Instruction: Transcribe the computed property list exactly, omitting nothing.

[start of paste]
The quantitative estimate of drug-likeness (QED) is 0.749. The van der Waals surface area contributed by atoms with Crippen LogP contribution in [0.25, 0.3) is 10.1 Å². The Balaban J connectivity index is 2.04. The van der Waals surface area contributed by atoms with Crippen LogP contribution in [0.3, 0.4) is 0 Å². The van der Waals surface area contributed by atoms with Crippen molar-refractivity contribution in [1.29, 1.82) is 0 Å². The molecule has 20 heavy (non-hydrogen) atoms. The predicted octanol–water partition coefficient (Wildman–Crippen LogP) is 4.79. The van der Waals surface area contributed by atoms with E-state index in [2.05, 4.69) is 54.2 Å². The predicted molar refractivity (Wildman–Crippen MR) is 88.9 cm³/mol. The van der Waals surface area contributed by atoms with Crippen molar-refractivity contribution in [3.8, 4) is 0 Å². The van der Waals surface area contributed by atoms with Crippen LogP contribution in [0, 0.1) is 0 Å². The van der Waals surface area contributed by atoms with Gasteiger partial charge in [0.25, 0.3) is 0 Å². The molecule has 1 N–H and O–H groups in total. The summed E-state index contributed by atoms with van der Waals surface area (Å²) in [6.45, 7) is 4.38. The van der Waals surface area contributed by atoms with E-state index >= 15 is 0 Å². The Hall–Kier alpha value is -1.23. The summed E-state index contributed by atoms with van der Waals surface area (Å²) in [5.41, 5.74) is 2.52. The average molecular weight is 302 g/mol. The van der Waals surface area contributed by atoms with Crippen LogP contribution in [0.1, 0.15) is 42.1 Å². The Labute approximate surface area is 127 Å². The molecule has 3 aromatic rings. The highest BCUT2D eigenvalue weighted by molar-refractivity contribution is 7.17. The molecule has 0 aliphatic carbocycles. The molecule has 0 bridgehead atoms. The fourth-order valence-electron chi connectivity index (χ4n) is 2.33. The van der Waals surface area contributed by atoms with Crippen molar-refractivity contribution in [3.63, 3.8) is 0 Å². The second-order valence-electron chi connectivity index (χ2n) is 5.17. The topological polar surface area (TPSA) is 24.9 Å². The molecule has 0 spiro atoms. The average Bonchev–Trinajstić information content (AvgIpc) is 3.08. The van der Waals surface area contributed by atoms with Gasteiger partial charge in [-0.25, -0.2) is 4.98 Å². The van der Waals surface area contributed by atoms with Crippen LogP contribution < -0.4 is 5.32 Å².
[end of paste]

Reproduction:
The quantitative estimate of drug-likeness (QED) is 0.749. The van der Waals surface area contributed by atoms with Crippen LogP contribution in [0.25, 0.3) is 10.1 Å². The Balaban J connectivity index is 2.04. The van der Waals surface area contributed by atoms with Crippen LogP contribution in [0.3, 0.4) is 0 Å². The van der Waals surface area contributed by atoms with Crippen molar-refractivity contribution in [1.29, 1.82) is 0 Å². The molecule has 20 heavy (non-hydrogen) atoms. The predicted octanol–water partition coefficient (Wildman–Crippen LogP) is 4.79. The van der Waals surface area contributed by atoms with E-state index in [2.05, 4.69) is 54.2 Å². The predicted molar refractivity (Wildman–Crippen MR) is 88.9 cm³/mol. The van der Waals surface area contributed by atoms with Crippen molar-refractivity contribution in [3.8, 4) is 0 Å². The van der Waals surface area contributed by atoms with Crippen LogP contribution in [0, 0.1) is 0 Å². The van der Waals surface area contributed by atoms with Gasteiger partial charge in [0.25, 0.3) is 0 Å². The molecule has 1 N–H and O–H groups in total. The summed E-state index contributed by atoms with van der Waals surface area (Å²) in [6.45, 7) is 4.38. The van der Waals surface area contributed by atoms with E-state index >= 15 is 0 Å². The Hall–Kier alpha value is -1.23. The summed E-state index contributed by atoms with van der Waals surface area (Å²) in [5.41, 5.74) is 2.52. The average molecular weight is 302 g/mol. The van der Waals surface area contributed by atoms with Crippen LogP contribution in [0.1, 0.15) is 42.1 Å². The Labute approximate surface area is 127 Å². The molecule has 3 aromatic rings. The highest BCUT2D eigenvalue weighted by molar-refractivity contribution is 7.17. The molecule has 0 aliphatic carbocycles. The molecule has 0 bridgehead atoms. The fourth-order valence-electron chi connectivity index (χ4n) is 2.33. The van der Waals surface area contributed by atoms with Crippen molar-refractivity contribution in [3.63, 3.8) is 0 Å². The second-order valence-electron chi connectivity index (χ2n) is 5.17. The topological polar surface area (TPSA) is 24.9 Å². The molecule has 0 spiro atoms. The average Bonchev–Trinajstić information content (AvgIpc) is 3.08. The van der Waals surface area contributed by atoms with Gasteiger partial charge in [-0.25, -0.2) is 4.98 Å². The van der Waals surface area contributed by atoms with Crippen LogP contribution < -0.4 is 5.32 Å².